Perspectives on Politics editor-in-chief Jeffrey C. Isaac and managing editor James Moskowitz share their journal’s policy, established in 2009, including the specific instructions they provide to contributing authors, as well as the guiding principles that inform their approach as journal editors. The goal of the guidelines is to “facilitate the kind of publicity that is at the heart of scholarly communication.” Isaac and Moskowitz emphasize: “Perspectives has long been committed to the highest standards of general research transparency.” Read their full comments and access the supplementary material here.
I’m seeing at least two issues in this thread that I would like to highlight.
The first is that many historians and historical social scientists, including purely narrative or “qualitative” scholars, already observe an ethic of transparency and replicability in their work. By following the citations from footnotes to exact archival locations, it is possible in many, many cases to find the exact document or material object that a scholar was interpreting and analyzing. This is a point that has been missing in much of the debate. Yes, replication of historical work is costly, and yes that process could be improved, but it is frequently done and historical social scientists were, in many respects, well ahead of their peers in this endeavor. I say this as a card-carrying political scientist whose work includes a heavy dose of quantitative and rather technical work.
The second is that [the] point about the costs of digitization are more generalizable. We should always be thinking about who bears the costs of our research policies, and I fear that a too-stringent policy on replication will place the burdens upon younger scholars whose work is often conducted in farflung archives where less material has been digitized. The worry I’ve heard in some circles is that these policies will eventually lead to more and more work being done in a laboratory environment, where the laboratories are housed at wealthier institutions that can foot or subsidize the bill of replication costs. I doubt that process is all-converging and teleological, but I do fear that it will overly standardize the research process.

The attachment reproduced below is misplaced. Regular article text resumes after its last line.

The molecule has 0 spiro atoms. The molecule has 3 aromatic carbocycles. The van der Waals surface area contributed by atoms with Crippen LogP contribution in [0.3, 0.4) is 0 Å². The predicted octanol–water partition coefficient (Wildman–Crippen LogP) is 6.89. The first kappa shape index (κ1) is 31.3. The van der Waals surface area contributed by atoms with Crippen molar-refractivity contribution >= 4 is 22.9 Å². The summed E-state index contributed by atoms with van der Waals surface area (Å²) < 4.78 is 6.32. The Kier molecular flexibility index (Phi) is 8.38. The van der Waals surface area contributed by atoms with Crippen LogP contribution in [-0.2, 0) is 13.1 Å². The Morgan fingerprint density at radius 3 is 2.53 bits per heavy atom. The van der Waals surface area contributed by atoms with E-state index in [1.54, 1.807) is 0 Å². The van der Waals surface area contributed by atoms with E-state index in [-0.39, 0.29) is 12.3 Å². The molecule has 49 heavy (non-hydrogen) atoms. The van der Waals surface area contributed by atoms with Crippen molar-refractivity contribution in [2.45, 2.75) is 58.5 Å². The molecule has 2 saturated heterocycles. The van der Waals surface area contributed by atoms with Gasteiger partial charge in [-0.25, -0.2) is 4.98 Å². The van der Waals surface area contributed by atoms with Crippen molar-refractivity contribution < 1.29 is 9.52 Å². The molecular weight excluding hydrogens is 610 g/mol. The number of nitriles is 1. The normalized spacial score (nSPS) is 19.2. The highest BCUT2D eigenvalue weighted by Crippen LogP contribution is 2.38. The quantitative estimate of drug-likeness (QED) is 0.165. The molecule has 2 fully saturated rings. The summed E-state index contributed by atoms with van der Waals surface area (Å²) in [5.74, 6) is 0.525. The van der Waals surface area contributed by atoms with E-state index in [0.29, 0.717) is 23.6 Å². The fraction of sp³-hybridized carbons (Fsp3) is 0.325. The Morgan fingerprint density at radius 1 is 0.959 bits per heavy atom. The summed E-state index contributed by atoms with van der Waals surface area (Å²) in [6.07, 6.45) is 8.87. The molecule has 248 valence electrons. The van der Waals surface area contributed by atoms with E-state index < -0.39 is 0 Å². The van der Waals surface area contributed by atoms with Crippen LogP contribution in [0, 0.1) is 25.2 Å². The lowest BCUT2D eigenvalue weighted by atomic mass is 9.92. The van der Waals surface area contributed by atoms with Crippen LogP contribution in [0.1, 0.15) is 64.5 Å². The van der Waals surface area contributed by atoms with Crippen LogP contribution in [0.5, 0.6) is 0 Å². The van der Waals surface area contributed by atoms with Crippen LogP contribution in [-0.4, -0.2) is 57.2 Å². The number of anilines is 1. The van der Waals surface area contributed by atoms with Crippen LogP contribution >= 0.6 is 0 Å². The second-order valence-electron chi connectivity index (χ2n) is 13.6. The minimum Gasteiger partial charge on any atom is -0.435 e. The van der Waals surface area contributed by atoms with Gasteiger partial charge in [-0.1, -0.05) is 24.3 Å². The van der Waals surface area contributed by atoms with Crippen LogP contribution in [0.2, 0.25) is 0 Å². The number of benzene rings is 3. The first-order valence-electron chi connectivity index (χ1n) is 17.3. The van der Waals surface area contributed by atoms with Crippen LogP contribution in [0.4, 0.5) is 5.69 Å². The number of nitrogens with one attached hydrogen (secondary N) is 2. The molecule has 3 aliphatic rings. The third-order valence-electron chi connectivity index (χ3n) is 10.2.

I think a flexible transparency and replication policy is a good idea. But I worry about a policy that imposes its greatest proportional costs upon younger scholars who are most in need of being able to take risks, which is to say, not those of us who already have tenure and who sit on editorial boards.
Dan Carpenter (Harvard University)
Rick Wilson blogs about his thoughts on DA-RT, and brings attention to Transparency and Openness Promotion (TOP) guidelines. He writes: “Personally, I am inclined to sign the DA-RT delay petition because DA-RT does not go far enough.” But he finds it “puzzling that there is resistance to making it clear how one reaches a conclusion.” To him, “All good science is about elucidating the process by which one reaches a conclusion.” You can view his full blog post here.
“All of these people trusted me with personal stories…. Deserving this trust called for great sympathy, sensitivity and – above all – going the extra mile to protect the speaker’s integrity and privacy.”
In this short post, Kristin Monroe argues that data access requirements must be flexible: ethical and privacy concerns may demand modification of testimony or destruction of data.